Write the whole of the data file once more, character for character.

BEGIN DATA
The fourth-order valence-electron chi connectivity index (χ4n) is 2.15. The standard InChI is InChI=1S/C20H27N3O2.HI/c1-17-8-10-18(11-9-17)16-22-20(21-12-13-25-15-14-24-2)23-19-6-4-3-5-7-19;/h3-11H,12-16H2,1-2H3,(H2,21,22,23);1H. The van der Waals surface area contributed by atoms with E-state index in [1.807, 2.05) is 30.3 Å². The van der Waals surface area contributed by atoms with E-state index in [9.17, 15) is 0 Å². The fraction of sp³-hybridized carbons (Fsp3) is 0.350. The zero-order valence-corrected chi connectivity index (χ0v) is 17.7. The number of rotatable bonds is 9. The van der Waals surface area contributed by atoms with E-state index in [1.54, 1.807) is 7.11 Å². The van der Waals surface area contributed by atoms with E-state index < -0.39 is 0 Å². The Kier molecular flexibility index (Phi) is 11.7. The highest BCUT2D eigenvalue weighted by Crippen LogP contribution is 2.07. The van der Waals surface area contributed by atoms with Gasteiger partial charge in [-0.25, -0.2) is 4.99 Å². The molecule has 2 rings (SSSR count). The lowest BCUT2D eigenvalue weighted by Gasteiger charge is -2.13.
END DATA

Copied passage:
The fourth-order valence-electron chi connectivity index (χ4n) is 2.15. The standard InChI is InChI=1S/C20H27N3O2.HI/c1-17-8-10-18(11-9-17)16-22-20(21-12-13-25-15-14-24-2)23-19-6-4-3-5-7-19;/h3-11H,12-16H2,1-2H3,(H2,21,22,23);1H. The van der Waals surface area contributed by atoms with E-state index in [1.807, 2.05) is 30.3 Å². The van der Waals surface area contributed by atoms with E-state index in [9.17, 15) is 0 Å². The fraction of sp³-hybridized carbons (Fsp3) is 0.350. The zero-order valence-corrected chi connectivity index (χ0v) is 17.7. The number of rotatable bonds is 9. The van der Waals surface area contributed by atoms with E-state index in [1.54, 1.807) is 7.11 Å². The van der Waals surface area contributed by atoms with E-state index < -0.39 is 0 Å². The Kier molecular flexibility index (Phi) is 11.7. The highest BCUT2D eigenvalue weighted by Crippen LogP contribution is 2.07. The van der Waals surface area contributed by atoms with Gasteiger partial charge in [-0.25, -0.2) is 4.99 Å². The molecule has 2 rings (SSSR count). The lowest BCUT2D eigenvalue weighted by Gasteiger charge is -2.13.